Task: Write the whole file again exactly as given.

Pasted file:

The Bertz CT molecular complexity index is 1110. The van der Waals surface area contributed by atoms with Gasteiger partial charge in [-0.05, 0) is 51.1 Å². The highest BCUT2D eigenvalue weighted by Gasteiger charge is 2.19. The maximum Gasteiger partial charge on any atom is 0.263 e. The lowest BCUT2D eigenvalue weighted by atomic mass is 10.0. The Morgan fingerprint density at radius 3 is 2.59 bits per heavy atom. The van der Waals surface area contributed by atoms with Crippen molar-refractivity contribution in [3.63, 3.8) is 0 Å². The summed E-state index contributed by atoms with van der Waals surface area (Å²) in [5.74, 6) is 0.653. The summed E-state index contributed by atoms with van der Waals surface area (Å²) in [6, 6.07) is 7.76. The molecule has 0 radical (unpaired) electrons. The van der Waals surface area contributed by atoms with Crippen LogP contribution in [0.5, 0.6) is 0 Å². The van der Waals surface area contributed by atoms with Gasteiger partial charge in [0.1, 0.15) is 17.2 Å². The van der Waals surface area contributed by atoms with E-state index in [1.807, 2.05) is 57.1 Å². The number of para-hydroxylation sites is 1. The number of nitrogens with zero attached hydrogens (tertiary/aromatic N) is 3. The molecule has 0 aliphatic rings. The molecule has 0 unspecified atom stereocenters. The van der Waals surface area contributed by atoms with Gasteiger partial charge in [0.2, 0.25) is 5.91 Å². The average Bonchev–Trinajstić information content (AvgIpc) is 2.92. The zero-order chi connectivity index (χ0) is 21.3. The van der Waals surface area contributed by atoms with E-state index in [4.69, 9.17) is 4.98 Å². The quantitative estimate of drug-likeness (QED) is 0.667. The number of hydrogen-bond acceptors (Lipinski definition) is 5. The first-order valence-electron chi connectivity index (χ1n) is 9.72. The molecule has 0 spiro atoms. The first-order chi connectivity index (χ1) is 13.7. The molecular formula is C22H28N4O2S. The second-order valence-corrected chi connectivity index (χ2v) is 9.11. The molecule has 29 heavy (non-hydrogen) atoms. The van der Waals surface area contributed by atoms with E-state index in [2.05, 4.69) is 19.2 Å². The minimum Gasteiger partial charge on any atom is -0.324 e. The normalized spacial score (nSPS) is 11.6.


The Bertz CT molecular complexity index is 1110. The van der Waals surface area contributed by atoms with Gasteiger partial charge in [-0.05, 0) is 51.1 Å². The highest BCUT2D eigenvalue weighted by Gasteiger charge is 2.19. The maximum Gasteiger partial charge on any atom is 0.263 e. The lowest BCUT2D eigenvalue weighted by atomic mass is 10.0. The Morgan fingerprint density at radius 3 is 2.59 bits per heavy atom. The van der Waals surface area contributed by atoms with Crippen molar-refractivity contribution in [3.63, 3.8) is 0 Å². The summed E-state index contributed by atoms with van der Waals surface area (Å²) in [5.74, 6) is 0.653. The summed E-state index contributed by atoms with van der Waals surface area (Å²) in [6, 6.07) is 7.76. The molecule has 0 radical (unpaired) electrons. The van der Waals surface area contributed by atoms with Crippen LogP contribution in [0.5, 0.6) is 0 Å². The van der Waals surface area contributed by atoms with Gasteiger partial charge in [0.1, 0.15) is 17.2 Å². The van der Waals surface area contributed by atoms with E-state index in [1.807, 2.05) is 57.1 Å². The number of para-hydroxylation sites is 1. The number of nitrogens with zero attached hydrogens (tertiary/aromatic N) is 3. The molecule has 0 aliphatic rings. The molecule has 0 unspecified atom stereocenters. The van der Waals surface area contributed by atoms with Gasteiger partial charge in [0.2, 0.25) is 5.91 Å². The average Bonchev–Trinajstić information content (AvgIpc) is 2.92. The zero-order chi connectivity index (χ0) is 21.3. The van der Waals surface area contributed by atoms with E-state index in [4.69, 9.17) is 4.98 Å². The quantitative estimate of drug-likeness (QED) is 0.667. The number of hydrogen-bond acceptors (Lipinski definition) is 5. The first-order valence-electron chi connectivity index (χ1n) is 9.72. The molecule has 0 spiro atoms. The first-order chi connectivity index (χ1) is 13.7. The molecular formula is C22H28N4O2S. The second-order valence-corrected chi connectivity index (χ2v) is 9.11. The molecule has 29 heavy (non-hydrogen) atoms. The van der Waals surface area contributed by atoms with E-state index in [2.05, 4.69) is 19.2 Å². The minimum Gasteiger partial charge on any atom is -0.324 e. The normalized spacial score (nSPS) is 11.6.